Today, the students gave their final presentation of their hackathon projects. It is a part of my IoT lecture in the masters programme “Services Computing” (SCM) at the HHZ. The hackathon’s topic was to support the teaching and learning as part of a permanent Living Lab implemented in our lecture rooms.
Each of two groups has designed and implemented an application use case within two days. Starting with a coarse concept, students used their know-how from the IoT lecture and other SCM lectures to explore and design appropriate IoT services, explain the the value proposition and architecturing an MVP. As a result, the MVP was implemented and demonstrated.
Beacons for the Sensor Instrumented Room
Sensor instrumented environments enable and support various application use cases. A common problem is to discover the access entry point of provided services. The internet knows the DNS, but in IoT environments users constantly changes their network affiliation making it hard to find and access changing network-based services. Bluetooth beacons are a nearfield communication technology supporting location-based service discovery in IoT environments.
The group implemented a room environmental monitoring system using Arduino based wireless sensors. Data is collected on Raspberry Pi server. A bluetooth beacon at the room’s door entrance pushes the URL of the server to mobile phones of nearby lecture participants. The system is used to inform about the room’s micro-climate and helps to create an comforatable environment for teaching and learning.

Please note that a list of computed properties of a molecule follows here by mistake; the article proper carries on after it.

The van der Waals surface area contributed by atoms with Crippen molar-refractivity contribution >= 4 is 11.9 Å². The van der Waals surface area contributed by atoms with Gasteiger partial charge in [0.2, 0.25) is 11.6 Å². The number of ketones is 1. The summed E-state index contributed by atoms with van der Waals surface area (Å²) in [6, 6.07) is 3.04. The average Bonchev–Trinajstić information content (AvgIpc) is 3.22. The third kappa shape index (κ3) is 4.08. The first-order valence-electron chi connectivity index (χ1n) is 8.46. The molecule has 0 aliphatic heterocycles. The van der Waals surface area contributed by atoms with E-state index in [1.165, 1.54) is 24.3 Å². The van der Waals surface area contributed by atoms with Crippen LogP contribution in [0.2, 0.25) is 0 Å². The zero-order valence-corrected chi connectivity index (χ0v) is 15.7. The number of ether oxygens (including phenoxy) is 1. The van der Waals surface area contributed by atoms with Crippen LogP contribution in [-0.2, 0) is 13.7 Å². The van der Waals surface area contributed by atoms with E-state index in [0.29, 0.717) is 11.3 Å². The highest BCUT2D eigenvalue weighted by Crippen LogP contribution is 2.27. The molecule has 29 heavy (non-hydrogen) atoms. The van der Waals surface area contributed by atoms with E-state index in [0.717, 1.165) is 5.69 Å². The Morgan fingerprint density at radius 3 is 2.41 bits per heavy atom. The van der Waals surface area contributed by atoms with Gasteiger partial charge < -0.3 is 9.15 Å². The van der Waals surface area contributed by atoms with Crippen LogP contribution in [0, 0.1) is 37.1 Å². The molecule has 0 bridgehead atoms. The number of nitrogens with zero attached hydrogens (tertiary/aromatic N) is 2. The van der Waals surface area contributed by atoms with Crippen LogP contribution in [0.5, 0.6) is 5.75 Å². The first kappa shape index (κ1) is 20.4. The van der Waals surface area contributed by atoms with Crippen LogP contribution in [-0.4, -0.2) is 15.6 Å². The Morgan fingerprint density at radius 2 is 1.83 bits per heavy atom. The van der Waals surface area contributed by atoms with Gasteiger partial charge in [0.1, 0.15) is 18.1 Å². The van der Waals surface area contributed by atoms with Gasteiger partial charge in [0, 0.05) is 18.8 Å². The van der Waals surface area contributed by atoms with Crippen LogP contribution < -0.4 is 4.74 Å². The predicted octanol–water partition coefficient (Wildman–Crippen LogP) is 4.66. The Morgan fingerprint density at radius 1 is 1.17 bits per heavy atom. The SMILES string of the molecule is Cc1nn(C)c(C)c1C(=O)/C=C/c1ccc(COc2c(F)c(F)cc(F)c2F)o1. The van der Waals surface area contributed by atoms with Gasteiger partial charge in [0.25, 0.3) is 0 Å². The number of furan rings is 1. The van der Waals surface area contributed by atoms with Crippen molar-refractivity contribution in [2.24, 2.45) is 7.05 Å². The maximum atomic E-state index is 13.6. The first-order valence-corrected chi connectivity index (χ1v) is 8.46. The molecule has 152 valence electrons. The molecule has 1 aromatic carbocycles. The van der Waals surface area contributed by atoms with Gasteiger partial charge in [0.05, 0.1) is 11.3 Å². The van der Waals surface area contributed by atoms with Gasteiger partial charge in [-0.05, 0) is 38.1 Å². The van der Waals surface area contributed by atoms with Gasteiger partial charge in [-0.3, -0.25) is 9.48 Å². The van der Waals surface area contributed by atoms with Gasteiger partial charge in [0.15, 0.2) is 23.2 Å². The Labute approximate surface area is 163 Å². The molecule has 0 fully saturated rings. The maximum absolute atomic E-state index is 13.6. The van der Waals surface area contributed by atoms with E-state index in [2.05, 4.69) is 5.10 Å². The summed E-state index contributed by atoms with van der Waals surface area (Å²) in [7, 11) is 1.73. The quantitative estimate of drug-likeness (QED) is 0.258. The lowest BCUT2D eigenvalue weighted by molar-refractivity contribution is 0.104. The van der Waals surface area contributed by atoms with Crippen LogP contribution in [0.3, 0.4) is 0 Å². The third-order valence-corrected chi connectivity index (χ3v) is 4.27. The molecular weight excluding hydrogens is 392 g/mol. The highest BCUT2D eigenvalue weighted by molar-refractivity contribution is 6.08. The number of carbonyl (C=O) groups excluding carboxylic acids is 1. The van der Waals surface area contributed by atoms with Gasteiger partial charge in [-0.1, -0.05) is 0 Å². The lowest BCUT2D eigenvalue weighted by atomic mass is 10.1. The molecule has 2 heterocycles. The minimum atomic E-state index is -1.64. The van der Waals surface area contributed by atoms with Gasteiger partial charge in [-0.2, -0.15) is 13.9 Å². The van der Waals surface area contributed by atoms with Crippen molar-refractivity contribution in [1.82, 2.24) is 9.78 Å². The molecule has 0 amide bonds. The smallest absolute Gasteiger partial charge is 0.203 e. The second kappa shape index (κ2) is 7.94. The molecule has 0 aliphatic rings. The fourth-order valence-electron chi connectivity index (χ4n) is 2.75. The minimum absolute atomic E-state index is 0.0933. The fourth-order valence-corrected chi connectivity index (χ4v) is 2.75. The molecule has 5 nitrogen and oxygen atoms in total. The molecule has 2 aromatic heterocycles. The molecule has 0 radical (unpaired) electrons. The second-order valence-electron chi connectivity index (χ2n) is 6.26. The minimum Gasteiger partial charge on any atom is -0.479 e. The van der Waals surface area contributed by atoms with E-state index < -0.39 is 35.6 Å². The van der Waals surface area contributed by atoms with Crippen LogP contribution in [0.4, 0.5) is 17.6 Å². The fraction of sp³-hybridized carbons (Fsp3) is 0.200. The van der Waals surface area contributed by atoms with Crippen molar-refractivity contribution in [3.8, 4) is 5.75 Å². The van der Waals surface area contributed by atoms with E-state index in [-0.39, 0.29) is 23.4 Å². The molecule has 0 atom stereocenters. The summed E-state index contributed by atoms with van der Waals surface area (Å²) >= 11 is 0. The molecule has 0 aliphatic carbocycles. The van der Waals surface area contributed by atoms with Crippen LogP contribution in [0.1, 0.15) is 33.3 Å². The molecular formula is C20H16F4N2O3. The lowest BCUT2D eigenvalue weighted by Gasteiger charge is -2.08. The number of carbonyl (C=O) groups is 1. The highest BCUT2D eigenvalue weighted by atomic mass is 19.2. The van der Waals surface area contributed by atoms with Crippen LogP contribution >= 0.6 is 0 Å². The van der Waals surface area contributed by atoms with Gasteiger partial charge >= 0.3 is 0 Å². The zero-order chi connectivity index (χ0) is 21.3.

Check out the project’s repo
Concept of Real-World Likes
We all know the “like” button in social networks such as facebook, twitter and others. Currently, there are already electronic systems deployed implementing a real-world “like” button, see happy-or-not.com for example.
This project transfers the concept of “likes” into the real world and explores what one can do beyond “like”. A button seems limited in its functionality, but at the same time its usage is easy to understand. Rich applications are enabled by the context corresponding with the button. In the real world, the situation and the question-to-like determine this context. Both may easily change the meaning of pushing a button and therefore generating very expressive “likes”.
Using internet enabled push buttons, e.g. Particle.io Button, students and lecturers at the HHZ can now utilize electronic support for various activities and communicate more than just “yes/no” or “like/dislike”.
Check out the project’s repo for more details.
All projects are publicly available. Checkt out the following links: